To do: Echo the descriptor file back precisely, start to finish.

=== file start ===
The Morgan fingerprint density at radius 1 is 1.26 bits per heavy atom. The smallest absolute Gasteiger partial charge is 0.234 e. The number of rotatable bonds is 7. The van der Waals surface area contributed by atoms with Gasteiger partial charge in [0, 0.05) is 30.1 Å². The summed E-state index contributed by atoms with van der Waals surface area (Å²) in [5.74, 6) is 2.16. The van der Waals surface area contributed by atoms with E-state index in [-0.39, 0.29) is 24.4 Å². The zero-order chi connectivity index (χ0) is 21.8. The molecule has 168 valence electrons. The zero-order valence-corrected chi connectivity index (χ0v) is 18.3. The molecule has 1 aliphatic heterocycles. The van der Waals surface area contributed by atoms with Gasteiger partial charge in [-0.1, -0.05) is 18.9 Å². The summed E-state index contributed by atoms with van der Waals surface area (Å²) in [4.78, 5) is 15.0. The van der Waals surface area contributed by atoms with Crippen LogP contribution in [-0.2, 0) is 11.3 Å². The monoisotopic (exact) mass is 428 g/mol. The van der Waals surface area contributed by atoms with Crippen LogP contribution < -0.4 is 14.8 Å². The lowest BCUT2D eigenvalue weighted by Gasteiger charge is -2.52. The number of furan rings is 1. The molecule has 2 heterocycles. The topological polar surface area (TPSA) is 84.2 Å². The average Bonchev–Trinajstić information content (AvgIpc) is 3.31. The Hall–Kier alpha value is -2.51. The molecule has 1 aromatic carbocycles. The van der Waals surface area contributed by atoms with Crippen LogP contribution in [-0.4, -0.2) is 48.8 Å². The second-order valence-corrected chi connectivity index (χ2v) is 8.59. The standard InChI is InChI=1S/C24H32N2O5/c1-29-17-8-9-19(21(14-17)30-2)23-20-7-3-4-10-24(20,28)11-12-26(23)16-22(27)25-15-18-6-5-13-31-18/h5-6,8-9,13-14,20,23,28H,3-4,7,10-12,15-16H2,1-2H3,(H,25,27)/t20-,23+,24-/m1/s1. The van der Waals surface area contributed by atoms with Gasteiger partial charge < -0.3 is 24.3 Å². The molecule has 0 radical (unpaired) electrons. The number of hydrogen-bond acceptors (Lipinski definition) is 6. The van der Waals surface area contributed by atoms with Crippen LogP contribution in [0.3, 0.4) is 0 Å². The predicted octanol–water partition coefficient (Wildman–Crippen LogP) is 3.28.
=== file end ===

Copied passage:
The Morgan fingerprint density at radius 1 is 1.26 bits per heavy atom. The smallest absolute Gasteiger partial charge is 0.234 e. The number of rotatable bonds is 7. The van der Waals surface area contributed by atoms with Gasteiger partial charge in [0, 0.05) is 30.1 Å². The summed E-state index contributed by atoms with van der Waals surface area (Å²) in [5.74, 6) is 2.16. The van der Waals surface area contributed by atoms with E-state index in [-0.39, 0.29) is 24.4 Å². The zero-order chi connectivity index (χ0) is 21.8. The molecule has 168 valence electrons. The zero-order valence-corrected chi connectivity index (χ0v) is 18.3. The molecule has 1 aliphatic heterocycles. The van der Waals surface area contributed by atoms with Gasteiger partial charge in [-0.1, -0.05) is 18.9 Å². The summed E-state index contributed by atoms with van der Waals surface area (Å²) in [4.78, 5) is 15.0. The van der Waals surface area contributed by atoms with Crippen LogP contribution in [-0.2, 0) is 11.3 Å². The monoisotopic (exact) mass is 428 g/mol. The van der Waals surface area contributed by atoms with Crippen LogP contribution < -0.4 is 14.8 Å². The lowest BCUT2D eigenvalue weighted by Gasteiger charge is -2.52. The number of furan rings is 1. The molecule has 2 heterocycles. The topological polar surface area (TPSA) is 84.2 Å². The average Bonchev–Trinajstić information content (AvgIpc) is 3.31. The Hall–Kier alpha value is -2.51. The molecule has 1 aromatic carbocycles. The van der Waals surface area contributed by atoms with Crippen LogP contribution in [-0.4, -0.2) is 48.8 Å². The second-order valence-corrected chi connectivity index (χ2v) is 8.59. The standard InChI is InChI=1S/C24H32N2O5/c1-29-17-8-9-19(21(14-17)30-2)23-20-7-3-4-10-24(20,28)11-12-26(23)16-22(27)25-15-18-6-5-13-31-18/h5-6,8-9,13-14,20,23,28H,3-4,7,10-12,15-16H2,1-2H3,(H,25,27)/t20-,23+,24-/m1/s1. The van der Waals surface area contributed by atoms with Gasteiger partial charge < -0.3 is 24.3 Å². The molecule has 0 radical (unpaired) electrons. The number of hydrogen-bond acceptors (Lipinski definition) is 6. The van der Waals surface area contributed by atoms with Crippen LogP contribution in [0.3, 0.4) is 0 Å². The predicted octanol–water partition coefficient (Wildman–Crippen LogP) is 3.28.